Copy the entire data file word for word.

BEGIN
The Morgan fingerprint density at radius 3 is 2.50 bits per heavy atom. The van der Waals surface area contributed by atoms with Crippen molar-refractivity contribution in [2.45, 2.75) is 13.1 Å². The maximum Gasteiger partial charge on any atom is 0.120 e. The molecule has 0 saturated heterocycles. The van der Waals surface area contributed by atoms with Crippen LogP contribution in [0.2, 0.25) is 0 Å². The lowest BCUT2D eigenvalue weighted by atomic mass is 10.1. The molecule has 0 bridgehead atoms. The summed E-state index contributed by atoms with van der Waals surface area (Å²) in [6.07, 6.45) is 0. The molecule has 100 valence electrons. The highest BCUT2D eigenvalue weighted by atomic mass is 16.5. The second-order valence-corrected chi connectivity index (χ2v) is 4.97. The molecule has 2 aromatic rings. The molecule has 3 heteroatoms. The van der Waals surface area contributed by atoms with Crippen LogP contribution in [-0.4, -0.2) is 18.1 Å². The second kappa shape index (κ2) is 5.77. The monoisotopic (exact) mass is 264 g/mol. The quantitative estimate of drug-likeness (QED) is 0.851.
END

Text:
The Morgan fingerprint density at radius 3 is 2.50 bits per heavy atom. The van der Waals surface area contributed by atoms with Crippen molar-refractivity contribution in [2.45, 2.75) is 13.1 Å². The maximum Gasteiger partial charge on any atom is 0.120 e. The molecule has 0 saturated heterocycles. The van der Waals surface area contributed by atoms with Crippen LogP contribution in [0.2, 0.25) is 0 Å². The lowest BCUT2D eigenvalue weighted by atomic mass is 10.1. The molecule has 0 bridgehead atoms. The summed E-state index contributed by atoms with van der Waals surface area (Å²) in [6.07, 6.45) is 0. The molecule has 100 valence electrons. The highest BCUT2D eigenvalue weighted by atomic mass is 16.5. The second-order valence-corrected chi connectivity index (χ2v) is 4.97. The molecule has 2 aromatic rings. The molecule has 3 heteroatoms. The van der Waals surface area contributed by atoms with Crippen LogP contribution in [-0.4, -0.2) is 18.1 Å². The second kappa shape index (κ2) is 5.77. The monoisotopic (exact) mass is 264 g/mol. The quantitative estimate of drug-likeness (QED) is 0.851.